The Times They Are A-Changin’
I had the privilege of attending a seminar on entrepreneurship hosted by the Viet Youth Entrepreneurs group. Ho Chi Minh City has a thriving entrepreneurship scene going on.
Again, lots of young people means lots of energy and new ideas. I met a guy trying to start up the Vietnamese equivalent to Foursquare, for example. At the seminar there were three entrepreneurs. One studied engineering but started a fancy café in the city. Another started a green construction company.
Economic conditions are a bit tough as inflation in 2011 was 18%. Interest rates are quite high at 11%, which makes borrowing quite expensive for these entrepreneurs. But economic growth last year was 5.9% and there is plenty of room for people with good ideas and innovative solutions.
Facebook is banned in Vietnam and everyone uses a workaround VPN to access it – myself included while I was there. Apparently, the newspapers and TV news don’t report what’s really going on and the youth have taken to Facebook to share what’s really going on and to organize protests, etc. It’s an interesting look at how Facebook is being used as a tool of democracy and news distribution.
I titled this post with the name of a Bob Dylan song. He wrote it in 1963, just before all kinds of change swept the U.S. and the world – both good and bad change. It’s impossible for me to know if Vietnam is at a similar point in its history, but I’d like to think after all it has been through there’s only positive change on the horizon.
Vietnam is officially communist, but it was hard to find “communism.” Apart from hammer and sickle flags accompanying the state flag on government buildings, it seemed like a bustling capitalist place to me.
People are paid wages according to their skills, there was no rationing, etc.
Most surprising was that some of the things I’d expect from a communist/socialist state weren’t in place. Education is not free, health care is expensive, and the elderly are not taken care of very well. I expected a more populist dynamic.
On my second day in Vietnam I went to a market with my first couchsurfing host. She bought some vegetables and fish. As we waited for the lady to kill and clean the fish, which I must admit was a bit traumatic for me, some crazy stuff happened.
The fish were being kept in big tubs with oxygen being pumped in by generators. The fish were quite big, about 18 inches/45cm long. One of the fish decided to jump to freedom (or death?) and “took the plunge” 3ft/1m down to the ground. We had to scoop it up and give it back to the vendor since she and the fish were on a raised pedestal in the market.
After this, she really started going to town on the fish and we kept getting sprayed by blood. My couchsurfing host got sprayed in the face with blood. Yes, gross.
Then.. Ok, let me start out by saying that in Central America I was forced to become a man very quickly when it came to bugs and animals. There were some funny incidents along the way, but I manned up.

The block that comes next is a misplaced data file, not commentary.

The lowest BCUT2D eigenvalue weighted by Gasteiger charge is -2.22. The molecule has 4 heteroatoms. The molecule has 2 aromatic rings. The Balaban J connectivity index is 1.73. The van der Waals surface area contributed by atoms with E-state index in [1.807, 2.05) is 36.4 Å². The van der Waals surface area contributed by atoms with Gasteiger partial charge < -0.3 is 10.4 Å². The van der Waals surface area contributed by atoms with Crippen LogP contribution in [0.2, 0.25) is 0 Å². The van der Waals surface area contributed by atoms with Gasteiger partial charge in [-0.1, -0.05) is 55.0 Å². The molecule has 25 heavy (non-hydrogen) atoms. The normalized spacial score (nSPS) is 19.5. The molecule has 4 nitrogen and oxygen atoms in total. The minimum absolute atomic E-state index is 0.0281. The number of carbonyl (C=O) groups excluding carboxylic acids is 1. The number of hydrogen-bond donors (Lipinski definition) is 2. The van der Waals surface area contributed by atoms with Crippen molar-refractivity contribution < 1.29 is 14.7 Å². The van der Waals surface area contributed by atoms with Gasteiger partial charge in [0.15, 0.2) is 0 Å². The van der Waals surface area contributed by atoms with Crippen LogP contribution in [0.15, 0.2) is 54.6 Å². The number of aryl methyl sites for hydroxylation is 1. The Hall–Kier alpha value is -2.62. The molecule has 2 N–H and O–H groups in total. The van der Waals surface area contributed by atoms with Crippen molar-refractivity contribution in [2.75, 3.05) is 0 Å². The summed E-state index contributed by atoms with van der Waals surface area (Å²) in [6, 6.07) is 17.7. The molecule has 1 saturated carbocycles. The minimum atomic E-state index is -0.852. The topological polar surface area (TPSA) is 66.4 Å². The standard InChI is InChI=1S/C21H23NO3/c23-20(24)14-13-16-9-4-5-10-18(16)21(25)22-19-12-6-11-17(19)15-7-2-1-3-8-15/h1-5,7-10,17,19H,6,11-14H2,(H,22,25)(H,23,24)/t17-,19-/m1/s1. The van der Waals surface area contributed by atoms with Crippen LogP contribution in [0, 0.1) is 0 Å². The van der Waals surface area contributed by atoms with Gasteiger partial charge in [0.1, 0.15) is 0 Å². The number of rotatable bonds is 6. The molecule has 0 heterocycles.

In the market, as we kept getting sprayed by blood waiting for the fish to be cleaned, a huge rat ran by. It was the size of a small cat.
Rats are a whole new .. feature.. of my trip. I think I saw one in Colombia and I saw some in the New York Subway a long time ago. I didn’t freak out or anything. But it was an unwelcome site. Seeing them run over in the road later on was also unwelcome.
Similarly unwelcome were all the cockroaches. But this is the tropics and it’s just a fact of life. There are cockroaches and ants everywhere.. it has no reflection on the cleanliness of the home or establishment. It’s just the way it is – no different than spiders in a home in North America or Europe.
The fruit was amazing since this is the tropics and I had tons of fruit juice and smoothies. I got to try some new fruits like cumquat and jackfruit as well. The usual tropical favorites were all available as well like lyches, pineapple, mango, papaya, guava, etc. On my last day I saw lucuma for sale at a roadside stall. Such a shame I couldn’t make mango-lucuma juice – my favorite!
Below, some pictures of a local market, the Central Market, stuff I ate, and two videos of a walk through a local market.
As I left Ho Chi Minh City I couldn’t help but think how easy it would be to live there. Excellent internet coverage, very inexpensive, not too touristy, access to an international airport and everything I’d need..
The only downside is the need to pay for visas all the time, though I later heard perpetually extending the visa isn’t that big a deal.
Many expats choose to live in Thailand for its openness and minimal visa restrictions. I think it’s even more inexpensive, no visa required, more international, more touristy, etc.
So yes, Ho Chi Minh City grew on me and it was the perfect start to the Southeast Asian leg of The Happy Nomad tour.
How could it not grow on me when wonderful experiences like practicing the ABCs with the niece of my couchsurfing host happen?
About Adam Pervez
In mid-2011 I left my cushy corporate job and took the plunge into a life incorporating my passions of traveling, writing, volunteering, learning, educating, and telling stories. I study what happiness means to others, offer what I can from my engineering/MBA background as a volunteer, and try to leave each place better than how I found it. Read more.